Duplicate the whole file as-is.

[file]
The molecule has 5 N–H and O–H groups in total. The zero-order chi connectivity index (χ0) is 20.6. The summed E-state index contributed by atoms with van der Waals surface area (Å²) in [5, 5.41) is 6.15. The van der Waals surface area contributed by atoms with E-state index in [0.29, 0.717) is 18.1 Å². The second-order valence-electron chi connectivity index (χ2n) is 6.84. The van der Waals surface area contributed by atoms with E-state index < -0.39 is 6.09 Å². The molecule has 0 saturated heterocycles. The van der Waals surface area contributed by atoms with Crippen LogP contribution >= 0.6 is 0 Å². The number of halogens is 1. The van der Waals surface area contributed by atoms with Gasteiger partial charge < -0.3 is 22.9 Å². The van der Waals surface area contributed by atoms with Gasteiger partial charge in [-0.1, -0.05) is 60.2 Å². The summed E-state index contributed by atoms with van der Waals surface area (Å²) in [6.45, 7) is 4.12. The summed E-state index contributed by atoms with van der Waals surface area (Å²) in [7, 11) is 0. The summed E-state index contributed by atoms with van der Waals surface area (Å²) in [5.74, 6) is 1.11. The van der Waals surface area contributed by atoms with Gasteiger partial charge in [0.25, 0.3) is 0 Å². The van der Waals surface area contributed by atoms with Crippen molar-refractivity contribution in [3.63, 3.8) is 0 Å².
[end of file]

The molecule has 5 N–H and O–H groups in total. The zero-order chi connectivity index (χ0) is 20.6. The summed E-state index contributed by atoms with van der Waals surface area (Å²) in [5, 5.41) is 6.15. The van der Waals surface area contributed by atoms with E-state index in [0.29, 0.717) is 18.1 Å². The second-order valence-electron chi connectivity index (χ2n) is 6.84. The van der Waals surface area contributed by atoms with E-state index < -0.39 is 6.09 Å². The molecule has 0 saturated heterocycles. The van der Waals surface area contributed by atoms with Crippen LogP contribution >= 0.6 is 0 Å². The number of halogens is 1. The van der Waals surface area contributed by atoms with Gasteiger partial charge < -0.3 is 22.9 Å². The van der Waals surface area contributed by atoms with Gasteiger partial charge in [-0.1, -0.05) is 60.2 Å². The summed E-state index contributed by atoms with van der Waals surface area (Å²) in [6.45, 7) is 4.12. The summed E-state index contributed by atoms with van der Waals surface area (Å²) in [7, 11) is 0. The summed E-state index contributed by atoms with van der Waals surface area (Å²) in [5.74, 6) is 1.11. The van der Waals surface area contributed by atoms with Gasteiger partial charge in [0.25, 0.3) is 0 Å². The van der Waals surface area contributed by atoms with Crippen molar-refractivity contribution in [3.63, 3.8) is 0 Å².